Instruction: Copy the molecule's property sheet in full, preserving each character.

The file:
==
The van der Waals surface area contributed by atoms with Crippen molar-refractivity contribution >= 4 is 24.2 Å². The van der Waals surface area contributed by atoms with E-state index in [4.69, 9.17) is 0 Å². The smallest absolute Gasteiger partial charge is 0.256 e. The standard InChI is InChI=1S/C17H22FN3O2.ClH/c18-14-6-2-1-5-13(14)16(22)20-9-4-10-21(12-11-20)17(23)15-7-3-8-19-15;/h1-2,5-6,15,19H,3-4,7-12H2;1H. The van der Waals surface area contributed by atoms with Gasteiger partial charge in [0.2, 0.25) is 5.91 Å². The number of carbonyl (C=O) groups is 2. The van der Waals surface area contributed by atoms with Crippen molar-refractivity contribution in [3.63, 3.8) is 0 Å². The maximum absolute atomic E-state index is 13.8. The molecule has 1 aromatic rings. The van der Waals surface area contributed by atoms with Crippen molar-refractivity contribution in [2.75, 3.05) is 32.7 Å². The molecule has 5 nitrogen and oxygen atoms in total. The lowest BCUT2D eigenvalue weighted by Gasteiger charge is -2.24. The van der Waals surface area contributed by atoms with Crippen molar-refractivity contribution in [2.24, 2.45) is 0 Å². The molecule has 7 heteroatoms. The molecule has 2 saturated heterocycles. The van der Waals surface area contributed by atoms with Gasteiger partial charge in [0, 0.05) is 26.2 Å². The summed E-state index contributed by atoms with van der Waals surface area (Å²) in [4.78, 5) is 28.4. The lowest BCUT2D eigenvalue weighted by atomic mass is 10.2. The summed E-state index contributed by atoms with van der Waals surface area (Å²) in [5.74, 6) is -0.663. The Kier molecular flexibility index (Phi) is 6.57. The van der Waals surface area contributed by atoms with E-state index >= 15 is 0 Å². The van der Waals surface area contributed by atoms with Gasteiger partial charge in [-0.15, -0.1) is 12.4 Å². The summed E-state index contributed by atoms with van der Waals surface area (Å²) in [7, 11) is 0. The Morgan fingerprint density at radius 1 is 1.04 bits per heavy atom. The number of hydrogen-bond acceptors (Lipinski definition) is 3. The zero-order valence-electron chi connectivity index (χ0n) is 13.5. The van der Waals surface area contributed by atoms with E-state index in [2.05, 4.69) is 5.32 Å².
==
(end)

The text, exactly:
The van der Waals surface area contributed by atoms with Crippen molar-refractivity contribution >= 4 is 24.2 Å². The van der Waals surface area contributed by atoms with E-state index in [4.69, 9.17) is 0 Å². The smallest absolute Gasteiger partial charge is 0.256 e. The standard InChI is InChI=1S/C17H22FN3O2.ClH/c18-14-6-2-1-5-13(14)16(22)20-9-4-10-21(12-11-20)17(23)15-7-3-8-19-15;/h1-2,5-6,15,19H,3-4,7-12H2;1H. The van der Waals surface area contributed by atoms with Gasteiger partial charge in [0.2, 0.25) is 5.91 Å². The number of carbonyl (C=O) groups is 2. The van der Waals surface area contributed by atoms with Crippen molar-refractivity contribution in [3.63, 3.8) is 0 Å². The maximum absolute atomic E-state index is 13.8. The molecule has 1 aromatic rings. The van der Waals surface area contributed by atoms with Crippen molar-refractivity contribution in [2.75, 3.05) is 32.7 Å². The molecule has 5 nitrogen and oxygen atoms in total. The lowest BCUT2D eigenvalue weighted by Gasteiger charge is -2.24. The van der Waals surface area contributed by atoms with Crippen molar-refractivity contribution in [2.24, 2.45) is 0 Å². The molecule has 7 heteroatoms. The molecule has 2 saturated heterocycles. The van der Waals surface area contributed by atoms with Gasteiger partial charge in [0, 0.05) is 26.2 Å². The summed E-state index contributed by atoms with van der Waals surface area (Å²) in [4.78, 5) is 28.4. The lowest BCUT2D eigenvalue weighted by atomic mass is 10.2. The summed E-state index contributed by atoms with van der Waals surface area (Å²) in [5.74, 6) is -0.663. The Kier molecular flexibility index (Phi) is 6.57. The van der Waals surface area contributed by atoms with E-state index >= 15 is 0 Å². The van der Waals surface area contributed by atoms with Gasteiger partial charge in [-0.15, -0.1) is 12.4 Å². The summed E-state index contributed by atoms with van der Waals surface area (Å²) in [7, 11) is 0. The Morgan fingerprint density at radius 1 is 1.04 bits per heavy atom. The number of hydrogen-bond acceptors (Lipinski definition) is 3. The zero-order valence-electron chi connectivity index (χ0n) is 13.5. The van der Waals surface area contributed by atoms with E-state index in [2.05, 4.69) is 5.32 Å².